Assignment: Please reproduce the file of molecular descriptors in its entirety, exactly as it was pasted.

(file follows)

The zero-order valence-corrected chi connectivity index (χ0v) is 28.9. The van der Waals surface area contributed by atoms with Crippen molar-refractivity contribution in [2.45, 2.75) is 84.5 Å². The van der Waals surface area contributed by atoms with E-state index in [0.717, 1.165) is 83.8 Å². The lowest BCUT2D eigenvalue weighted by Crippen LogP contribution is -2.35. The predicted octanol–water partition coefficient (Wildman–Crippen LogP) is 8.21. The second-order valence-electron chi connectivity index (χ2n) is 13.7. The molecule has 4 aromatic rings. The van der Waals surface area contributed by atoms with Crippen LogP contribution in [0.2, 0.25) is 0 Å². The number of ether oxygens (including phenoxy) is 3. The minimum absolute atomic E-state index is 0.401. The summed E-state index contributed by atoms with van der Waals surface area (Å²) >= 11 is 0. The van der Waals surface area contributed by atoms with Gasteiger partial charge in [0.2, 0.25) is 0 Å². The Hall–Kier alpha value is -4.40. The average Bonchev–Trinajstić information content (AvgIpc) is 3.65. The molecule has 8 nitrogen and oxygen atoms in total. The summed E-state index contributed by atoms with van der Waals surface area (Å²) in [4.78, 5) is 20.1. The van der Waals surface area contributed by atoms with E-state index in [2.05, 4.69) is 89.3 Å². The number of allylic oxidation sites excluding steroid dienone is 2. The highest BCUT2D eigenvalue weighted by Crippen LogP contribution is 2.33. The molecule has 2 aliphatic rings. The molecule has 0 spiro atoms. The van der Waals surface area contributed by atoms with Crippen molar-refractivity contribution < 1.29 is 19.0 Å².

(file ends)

The zero-order valence-corrected chi connectivity index (χ0v) is 28.9. The van der Waals surface area contributed by atoms with Crippen molar-refractivity contribution in [2.45, 2.75) is 84.5 Å². The van der Waals surface area contributed by atoms with E-state index in [0.717, 1.165) is 83.8 Å². The lowest BCUT2D eigenvalue weighted by Crippen LogP contribution is -2.35. The predicted octanol–water partition coefficient (Wildman–Crippen LogP) is 8.21. The second-order valence-electron chi connectivity index (χ2n) is 13.7. The molecule has 4 aromatic rings. The van der Waals surface area contributed by atoms with Crippen LogP contribution in [0.2, 0.25) is 0 Å². The number of ether oxygens (including phenoxy) is 3. The minimum absolute atomic E-state index is 0.401. The summed E-state index contributed by atoms with van der Waals surface area (Å²) >= 11 is 0. The van der Waals surface area contributed by atoms with Gasteiger partial charge in [0.2, 0.25) is 0 Å². The Hall–Kier alpha value is -4.40. The average Bonchev–Trinajstić information content (AvgIpc) is 3.65. The molecule has 8 nitrogen and oxygen atoms in total. The summed E-state index contributed by atoms with van der Waals surface area (Å²) in [4.78, 5) is 20.1. The van der Waals surface area contributed by atoms with E-state index in [2.05, 4.69) is 89.3 Å². The number of allylic oxidation sites excluding steroid dienone is 2. The highest BCUT2D eigenvalue weighted by Crippen LogP contribution is 2.33. The molecule has 2 aliphatic rings. The molecule has 0 spiro atoms. The van der Waals surface area contributed by atoms with Crippen molar-refractivity contribution < 1.29 is 19.0 Å².